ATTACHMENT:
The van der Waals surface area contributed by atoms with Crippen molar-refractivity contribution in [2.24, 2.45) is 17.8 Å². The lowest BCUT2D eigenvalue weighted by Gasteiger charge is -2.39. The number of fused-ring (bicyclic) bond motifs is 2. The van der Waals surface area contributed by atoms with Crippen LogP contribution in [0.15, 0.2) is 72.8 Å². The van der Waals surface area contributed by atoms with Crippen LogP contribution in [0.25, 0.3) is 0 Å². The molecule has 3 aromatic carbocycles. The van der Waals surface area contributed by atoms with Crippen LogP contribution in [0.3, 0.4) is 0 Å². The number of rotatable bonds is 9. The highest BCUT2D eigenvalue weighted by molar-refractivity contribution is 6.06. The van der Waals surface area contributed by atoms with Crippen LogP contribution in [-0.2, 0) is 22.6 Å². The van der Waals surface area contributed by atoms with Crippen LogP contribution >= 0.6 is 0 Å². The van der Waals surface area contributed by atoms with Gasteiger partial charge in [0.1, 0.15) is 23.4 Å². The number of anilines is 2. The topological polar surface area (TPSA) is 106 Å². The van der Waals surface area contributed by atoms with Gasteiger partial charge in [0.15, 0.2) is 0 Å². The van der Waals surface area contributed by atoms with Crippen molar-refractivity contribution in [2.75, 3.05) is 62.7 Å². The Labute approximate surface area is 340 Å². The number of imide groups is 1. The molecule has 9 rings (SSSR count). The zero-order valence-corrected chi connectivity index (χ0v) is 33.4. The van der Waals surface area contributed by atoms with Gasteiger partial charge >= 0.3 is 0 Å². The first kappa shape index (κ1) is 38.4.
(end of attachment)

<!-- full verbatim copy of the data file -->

The van der Waals surface area contributed by atoms with Crippen molar-refractivity contribution in [2.24, 2.45) is 17.8 Å². The lowest BCUT2D eigenvalue weighted by Gasteiger charge is -2.39. The number of fused-ring (bicyclic) bond motifs is 2. The van der Waals surface area contributed by atoms with Crippen LogP contribution in [0.15, 0.2) is 72.8 Å². The van der Waals surface area contributed by atoms with Crippen LogP contribution in [0.25, 0.3) is 0 Å². The molecule has 3 aromatic carbocycles. The van der Waals surface area contributed by atoms with Crippen LogP contribution in [0.3, 0.4) is 0 Å². The number of rotatable bonds is 9. The highest BCUT2D eigenvalue weighted by molar-refractivity contribution is 6.06. The van der Waals surface area contributed by atoms with Crippen LogP contribution in [-0.2, 0) is 22.6 Å². The van der Waals surface area contributed by atoms with Crippen LogP contribution >= 0.6 is 0 Å². The van der Waals surface area contributed by atoms with Gasteiger partial charge in [0.1, 0.15) is 23.4 Å². The number of anilines is 2. The topological polar surface area (TPSA) is 106 Å². The van der Waals surface area contributed by atoms with Gasteiger partial charge in [0.15, 0.2) is 0 Å². The van der Waals surface area contributed by atoms with Crippen molar-refractivity contribution in [2.75, 3.05) is 62.7 Å². The Labute approximate surface area is 340 Å². The number of imide groups is 1. The molecule has 9 rings (SSSR count). The zero-order valence-corrected chi connectivity index (χ0v) is 33.4. The van der Waals surface area contributed by atoms with Gasteiger partial charge >= 0.3 is 0 Å². The first kappa shape index (κ1) is 38.4.